Abstract: Several Chinese cities have invested billions of dollars to construct new industrial parks. These place based investments solve the land assembly problem which allows many productive firms to co-locate close to each other. The resulting local economic growth creates new opportunities for real estate developers and retailers that develop properties and stores close to the new park. The city mayor has the political clout and the personal promotion incentives to anticipate these effects as he chooses whether and where within the city to build the park. Using several geo-coded data sets, we measure the localized spillover effects of the new parks on local incumbent firm productivity, the growth of retail activity close to the park and local real estate pricing and construction. We document the heterogeneous effects of investment in parks. Those parks featuring a higher level of human capital, a greater level of co-agglomeration among firms within the park, and a smaller share of State Owned Enterprises offer greater spillover effects.
    JEL: H42 H72
    Date: 2015–07
  6. By: Yi Zhou; Canfei He; Shengjun Zhu
    Abstract: Creative destruction is a key driving force behind industrial development. The continuing process of creative destruction provides an impetus to regional industrial renewal. Our analytical framework that emphasizes the ways in which firm exit creates a stimulus for firm entry, resulting in incremental innovation and productivity increase is complementary to the process of technological change and industrial renewal articulated by Schumpeter who pays attention to how new entrants bring in radical innovation and new products, making incumbents’ products and technologies obsolete and force them to exit or catch up. Using firm-level data of China’s industries during 1998-2008, this paper seeks to argue that the articulation between firm exit and entry has been constantly shaped by an assemblage of various factors, including firm characteristics, industrial linkages, regional institutions and geographical proximity.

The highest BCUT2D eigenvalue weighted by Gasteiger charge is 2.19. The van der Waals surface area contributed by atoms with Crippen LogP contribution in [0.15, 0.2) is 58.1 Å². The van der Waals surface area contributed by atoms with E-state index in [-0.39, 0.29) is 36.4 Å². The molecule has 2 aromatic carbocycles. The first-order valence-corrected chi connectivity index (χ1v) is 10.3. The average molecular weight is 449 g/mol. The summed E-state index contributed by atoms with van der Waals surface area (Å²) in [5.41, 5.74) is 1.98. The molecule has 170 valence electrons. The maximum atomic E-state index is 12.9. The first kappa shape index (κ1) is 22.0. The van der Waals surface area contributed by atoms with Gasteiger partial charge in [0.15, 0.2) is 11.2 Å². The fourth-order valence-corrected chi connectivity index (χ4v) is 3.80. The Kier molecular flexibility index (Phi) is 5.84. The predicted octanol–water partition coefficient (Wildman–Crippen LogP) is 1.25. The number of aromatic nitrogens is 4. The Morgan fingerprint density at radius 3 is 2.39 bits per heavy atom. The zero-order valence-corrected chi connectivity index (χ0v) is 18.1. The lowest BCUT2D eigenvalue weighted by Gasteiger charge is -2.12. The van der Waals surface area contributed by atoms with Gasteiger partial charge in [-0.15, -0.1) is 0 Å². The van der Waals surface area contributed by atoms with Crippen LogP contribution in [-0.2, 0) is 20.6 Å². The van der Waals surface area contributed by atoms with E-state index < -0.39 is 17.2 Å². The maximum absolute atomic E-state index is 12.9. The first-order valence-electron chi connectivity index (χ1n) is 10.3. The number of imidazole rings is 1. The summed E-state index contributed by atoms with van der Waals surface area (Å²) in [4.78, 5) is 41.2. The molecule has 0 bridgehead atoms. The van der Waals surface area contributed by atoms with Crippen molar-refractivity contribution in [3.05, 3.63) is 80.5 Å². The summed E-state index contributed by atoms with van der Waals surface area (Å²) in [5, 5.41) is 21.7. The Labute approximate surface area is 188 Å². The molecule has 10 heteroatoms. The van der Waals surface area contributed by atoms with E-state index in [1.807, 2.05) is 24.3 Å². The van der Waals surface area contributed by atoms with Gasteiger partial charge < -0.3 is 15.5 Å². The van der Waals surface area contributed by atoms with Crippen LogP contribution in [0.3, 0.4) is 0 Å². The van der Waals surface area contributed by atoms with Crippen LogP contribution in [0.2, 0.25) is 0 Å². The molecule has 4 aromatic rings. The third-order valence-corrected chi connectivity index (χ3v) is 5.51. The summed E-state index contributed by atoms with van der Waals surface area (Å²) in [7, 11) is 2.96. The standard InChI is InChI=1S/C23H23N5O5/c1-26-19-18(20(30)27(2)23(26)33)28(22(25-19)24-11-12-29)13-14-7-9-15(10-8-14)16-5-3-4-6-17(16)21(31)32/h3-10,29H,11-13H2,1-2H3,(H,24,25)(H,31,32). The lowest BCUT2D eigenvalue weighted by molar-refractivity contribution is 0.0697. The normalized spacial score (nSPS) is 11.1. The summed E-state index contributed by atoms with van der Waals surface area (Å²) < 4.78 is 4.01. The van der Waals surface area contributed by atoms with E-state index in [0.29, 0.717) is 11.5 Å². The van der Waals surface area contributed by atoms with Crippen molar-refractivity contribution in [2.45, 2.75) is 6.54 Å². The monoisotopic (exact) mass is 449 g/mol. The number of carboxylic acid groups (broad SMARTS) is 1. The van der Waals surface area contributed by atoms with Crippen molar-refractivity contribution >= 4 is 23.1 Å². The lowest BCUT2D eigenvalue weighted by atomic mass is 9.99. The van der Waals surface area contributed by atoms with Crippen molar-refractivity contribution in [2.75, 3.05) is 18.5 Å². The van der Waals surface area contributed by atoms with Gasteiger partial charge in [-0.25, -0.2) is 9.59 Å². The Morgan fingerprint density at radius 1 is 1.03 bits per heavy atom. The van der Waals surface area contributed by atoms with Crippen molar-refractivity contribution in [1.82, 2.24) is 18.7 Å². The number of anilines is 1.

Keywords: Creative destruction, Firm Exit, Firm Entry, Industrial Dynamics, China
    Date: 2015–07
  7. By: Canfei He; Yan Yan; David Rigby
    Abstract: The evolutionary economic geography indicates that regional industrial development is path dependent. The path dependence approach however ignores the external factors, which may create new paths of regional development. Moreover, it does not pay much attention to the role of institutions. Both external factors and institutions are crucial to understand the regional industrial evolution in China. Based on firm level data of Chinese manufacturing industries during 1998-2008, this study examined the industrial evolution through the lens of entry and exit of four digit industries at the Chinese prefectures. Using a measure of co-occurrence based technological relatedness, we apply a logit model to link industry entry and exit to technological relatedness. We find significant evidence that regions branch into new industries which are technologically related to the existing industries and related industries are less likely to exit. Related globalization also encourages the entry of new related industries and discourages the exit of related industries. Further analysis reveals that economic transition has created favorable conditions to allow a larger role of technological relatedness. New industries are more likely to enter regions which are globalized, liberalized and fiscally independent, indicating that economic transition has also generated opportunities for Chinese regions to create new paths of industrial development.